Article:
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Why don't some addicts not seek help?

Discussion in 'Helping an Addicted Friend' started by HueyTheFreeman, Feb 25, 2015.

  1. With my cousin, I noticed that he never went for help for his addiction. This ended up being his downfall, but why don't most addicts seek help for their addictions?

    Is it because of pride? Maybe embarrassment? Shame? I really don't understand because if it was one of those three reasons, wouldn't that make it even more of an motivation to get clean? The whole seminar style is extremely cliche and I feel like it is even more embarrassing for the victims, so how would we approach an addict in these kinds of circumstances?
    pandabear1991 likes this.
  2. Winterybella

    Winterybella Community Champion

    Perhaps someone who's been there can speak, but isn't it possible that an addict is quite happy with the high and often don't see themselves as having a problem? A lot of what I have read suggest to me that it isn't so much about pride or embarrassment or any of those things.

    What's more I don't really believe an addict sets out to become an addict. I reckon most of the people who end up addicted, were initially looking for some sort of escape or pleasure mind trip.

    If it's a case of others offering to help and the person refusing, that's a whole different story and a look around the forum will supply you with many more reasons why some refuse help.

    I don't know. I will allow more experienced persons to speak.
    Last edited: Feb 27, 2015
  3. 6up

    6up Community Champion

    Most people shy away from sharing their social lives, more-so when it comes to talking about drugs. Others do not expect a positive response and think they will be laughed at. Communities themselves are not ready for addicts and as a result we try to stay away from them. Our mentality that drug users are supposed to be in jail, make others use drugs secretly. Others fear that they might be spied to the local authorities who will take action.
  4. missbishi

    missbishi Community Champion

    Maybe because they don't want to change? Not everyone is ready to face their problems head on and not everyone will accept that they actually have a problem. Maybe, in their minds, they are having fun? What I do know, though, is that you can't get clean until you are truly ready to. The decision has to come from within, not from what other people want you to do.
    pandabear1991 likes this.
  5. zaerine

    zaerine Community Champion

    Maybe because they do not accept or recognize that they have problems already. They might not yet accepting the fact that they are already addicts and they need to seek help. Might be also true that some are ashamed or because of the pride.
    pandabear1991 likes this.
  6. pandabear1991

    pandabear1991 Active Contributor

    I agree with others here--often they do not see that they have a problem, or when they do realize it, they simply don't want the help out of embarrassment. I am facing this with my Dad, and he absolutely denies he has a problem. I feel one of the biggest reasons he does this is because he has been in this mindset for so long, he doesn't know a real/sober life anymore. Or when he does clean up for a few weeks, he starts finding reasons to start drinking again.

    He doesn't seem to want it for himself and it feels impossible to try and advise him differently. But I haven't given up--I just don't breathe down his neck about what I feel he should be doing. Instead, when I do come home and find him drunk, I take whatever is left and hide it. Then I sit down with him and try to socialize with him/keep him busy until he falls asleep. I also screenshot and take videos of the things he says and does as well, he has a tendency to delete his bad behavior before he is sober. In the morning, I make him breakfast and we delicately talk about the night before. This seems to help him understand why I took the beer away and how it was for his benefit, but I cannot control what he does 24/7 so the will part is left up to him.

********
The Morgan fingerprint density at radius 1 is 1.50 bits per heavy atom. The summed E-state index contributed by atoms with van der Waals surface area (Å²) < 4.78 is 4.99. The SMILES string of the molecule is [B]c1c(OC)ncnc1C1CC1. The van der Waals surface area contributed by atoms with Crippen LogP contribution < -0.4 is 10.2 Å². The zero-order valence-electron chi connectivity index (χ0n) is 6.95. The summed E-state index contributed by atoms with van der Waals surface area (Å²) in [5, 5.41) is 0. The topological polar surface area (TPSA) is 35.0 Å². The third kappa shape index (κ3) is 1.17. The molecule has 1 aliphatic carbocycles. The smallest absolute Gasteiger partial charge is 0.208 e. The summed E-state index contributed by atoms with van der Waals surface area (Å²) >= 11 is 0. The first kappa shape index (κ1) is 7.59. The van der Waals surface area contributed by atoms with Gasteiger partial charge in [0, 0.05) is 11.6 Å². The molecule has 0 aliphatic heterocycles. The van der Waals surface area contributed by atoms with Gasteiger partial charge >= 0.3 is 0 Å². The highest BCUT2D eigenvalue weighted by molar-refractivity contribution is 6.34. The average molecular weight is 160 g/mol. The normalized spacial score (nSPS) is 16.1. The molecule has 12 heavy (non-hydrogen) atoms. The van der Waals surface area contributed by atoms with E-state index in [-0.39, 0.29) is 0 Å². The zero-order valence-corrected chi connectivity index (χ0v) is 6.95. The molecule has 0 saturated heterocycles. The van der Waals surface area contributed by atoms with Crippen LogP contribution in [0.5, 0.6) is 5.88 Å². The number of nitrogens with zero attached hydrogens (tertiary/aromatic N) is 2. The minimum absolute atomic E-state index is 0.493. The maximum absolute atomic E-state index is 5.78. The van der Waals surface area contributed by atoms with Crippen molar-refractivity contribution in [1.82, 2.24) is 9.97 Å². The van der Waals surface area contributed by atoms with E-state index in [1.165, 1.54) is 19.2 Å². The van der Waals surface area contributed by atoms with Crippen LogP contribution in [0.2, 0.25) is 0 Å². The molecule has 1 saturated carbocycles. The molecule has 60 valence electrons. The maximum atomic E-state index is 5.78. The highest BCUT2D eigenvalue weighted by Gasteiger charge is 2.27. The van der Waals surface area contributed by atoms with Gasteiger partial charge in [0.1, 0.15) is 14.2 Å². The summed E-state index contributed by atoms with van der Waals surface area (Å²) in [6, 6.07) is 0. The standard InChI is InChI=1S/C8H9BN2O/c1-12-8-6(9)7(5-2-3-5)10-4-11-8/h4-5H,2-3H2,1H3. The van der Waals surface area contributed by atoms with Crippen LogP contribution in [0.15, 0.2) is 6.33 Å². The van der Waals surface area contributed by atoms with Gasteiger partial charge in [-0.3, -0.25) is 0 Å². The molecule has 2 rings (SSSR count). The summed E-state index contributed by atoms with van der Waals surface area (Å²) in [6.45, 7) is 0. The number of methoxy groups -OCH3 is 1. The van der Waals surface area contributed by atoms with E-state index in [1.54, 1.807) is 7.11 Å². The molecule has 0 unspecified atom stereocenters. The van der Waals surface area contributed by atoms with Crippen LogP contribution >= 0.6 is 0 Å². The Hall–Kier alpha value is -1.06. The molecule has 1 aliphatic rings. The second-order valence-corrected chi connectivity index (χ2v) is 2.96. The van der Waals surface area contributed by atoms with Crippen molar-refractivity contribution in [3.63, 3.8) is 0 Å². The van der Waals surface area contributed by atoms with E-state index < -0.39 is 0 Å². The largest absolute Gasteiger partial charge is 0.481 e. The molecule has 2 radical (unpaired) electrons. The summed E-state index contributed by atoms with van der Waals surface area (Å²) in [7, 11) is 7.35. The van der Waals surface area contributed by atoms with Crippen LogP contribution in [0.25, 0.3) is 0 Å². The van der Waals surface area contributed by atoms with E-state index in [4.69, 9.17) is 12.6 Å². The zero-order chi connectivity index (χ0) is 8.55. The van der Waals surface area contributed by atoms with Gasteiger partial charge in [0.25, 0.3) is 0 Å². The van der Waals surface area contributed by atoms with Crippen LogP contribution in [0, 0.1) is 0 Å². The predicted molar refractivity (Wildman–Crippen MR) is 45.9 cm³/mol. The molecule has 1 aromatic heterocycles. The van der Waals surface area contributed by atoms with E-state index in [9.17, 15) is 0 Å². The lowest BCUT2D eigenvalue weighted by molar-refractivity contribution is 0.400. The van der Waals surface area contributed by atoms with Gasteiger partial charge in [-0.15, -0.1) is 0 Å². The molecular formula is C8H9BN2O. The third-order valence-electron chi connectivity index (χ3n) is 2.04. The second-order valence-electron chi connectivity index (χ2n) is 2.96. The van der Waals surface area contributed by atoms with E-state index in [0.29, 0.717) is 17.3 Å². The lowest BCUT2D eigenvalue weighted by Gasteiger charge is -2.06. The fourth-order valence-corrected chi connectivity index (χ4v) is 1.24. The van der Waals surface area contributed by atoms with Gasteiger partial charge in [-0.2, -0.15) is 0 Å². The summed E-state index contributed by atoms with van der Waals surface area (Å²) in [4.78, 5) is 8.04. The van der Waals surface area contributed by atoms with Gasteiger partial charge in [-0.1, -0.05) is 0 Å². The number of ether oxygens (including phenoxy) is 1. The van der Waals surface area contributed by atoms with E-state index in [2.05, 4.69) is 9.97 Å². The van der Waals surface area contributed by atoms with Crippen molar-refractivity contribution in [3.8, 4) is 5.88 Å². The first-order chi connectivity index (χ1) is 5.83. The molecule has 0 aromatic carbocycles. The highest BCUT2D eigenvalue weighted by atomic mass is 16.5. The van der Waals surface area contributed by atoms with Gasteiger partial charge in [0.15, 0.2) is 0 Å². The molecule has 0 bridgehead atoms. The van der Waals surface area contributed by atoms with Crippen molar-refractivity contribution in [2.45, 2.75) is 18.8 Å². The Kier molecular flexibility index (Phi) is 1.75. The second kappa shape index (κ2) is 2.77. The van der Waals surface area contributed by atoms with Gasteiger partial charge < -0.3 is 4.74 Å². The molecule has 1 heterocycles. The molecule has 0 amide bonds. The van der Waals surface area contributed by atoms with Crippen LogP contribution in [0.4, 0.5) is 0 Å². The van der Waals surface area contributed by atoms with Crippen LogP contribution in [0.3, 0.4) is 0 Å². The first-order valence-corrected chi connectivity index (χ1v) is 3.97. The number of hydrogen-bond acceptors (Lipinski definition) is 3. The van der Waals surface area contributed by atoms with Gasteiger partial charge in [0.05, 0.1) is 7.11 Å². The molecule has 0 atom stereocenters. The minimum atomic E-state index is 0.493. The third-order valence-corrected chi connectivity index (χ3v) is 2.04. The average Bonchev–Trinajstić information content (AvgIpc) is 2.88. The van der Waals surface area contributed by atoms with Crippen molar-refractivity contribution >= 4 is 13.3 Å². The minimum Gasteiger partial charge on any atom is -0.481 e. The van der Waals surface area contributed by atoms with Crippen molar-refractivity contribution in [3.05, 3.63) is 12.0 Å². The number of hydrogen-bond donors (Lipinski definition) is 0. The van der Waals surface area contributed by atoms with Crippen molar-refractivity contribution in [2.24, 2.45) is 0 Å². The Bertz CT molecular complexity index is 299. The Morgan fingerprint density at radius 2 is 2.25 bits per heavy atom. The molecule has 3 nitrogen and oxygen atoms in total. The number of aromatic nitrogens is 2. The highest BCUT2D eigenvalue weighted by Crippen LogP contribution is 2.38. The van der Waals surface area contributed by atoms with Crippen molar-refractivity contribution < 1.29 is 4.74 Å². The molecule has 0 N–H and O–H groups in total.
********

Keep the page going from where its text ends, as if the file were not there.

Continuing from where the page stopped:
7. Charli

    Charli Community Champion

    I think it's most likely a combination of everything and it can even depend on the individual in some cases. Mostly, I think it's more just fear of what may come, because they know if they seek treatment then they wouldn't be able to take their substance anymore and when they are in that state it is the most important thing to them so they would much rather just stay where they are comfortable.
  8. lritchie89

    lritchie89 Member

    I found that addiction professionals say there are several underlying reasons why persons who are addicted or dependent upon alcohol and/or drugs don’t seek treatment. These could include any, some, or all of the following:

    Denial – It's the most common and initial reaction that the addict refuses to accept that he or she has a problem with alcohol, drugs, or both.
    Control – For an addict with control issues, seeking treatment is far down on the list. They’d likely say they didn't have a problem or that they have everything under control.
    Fear – It takes a lot of determination, motivation and courage to enter treatment. Many are deterred by fear. They are afraid of the entire detoxification and withdrawal process, whether out of ignorance, past attempts on their own, or perceived dangers. They may be apprehensive about what the treatment program entails and not feel able to handle it.
    Cut Off From Supply – Many won’t enter treatment because they won’t have access to their supply of drugs or alcohol. Since drug and/or alcohol treatment programs require sobriety, and many are residential and/or do urine tests, addicts know there’s no chance they can get high without getting caught.
    Can’t Give Up High – For many, the biggest reason they don’t go for treatment is that they can’t give up the high. They’re so wrapped up in how good they feel, so addicted to the high, that they can’t envision living without it.
    Treatment Won’t Help – Some feel they are beyond help. No treatment can possibly make a difference in their lives after years of being addicted to drugs and/or alcohol.
    Nobody Cares – After burning their bridges behind them, alienating family and friends during years of addiction, some feel that there’s no one left that cares whether they live or die. Since they have no one close, no one to support their efforts to get better, why bother? Lack of family or other support is a big issue not only in refusal to see a need for treatment but also among those who, after they do receive treatment, falter during recovery.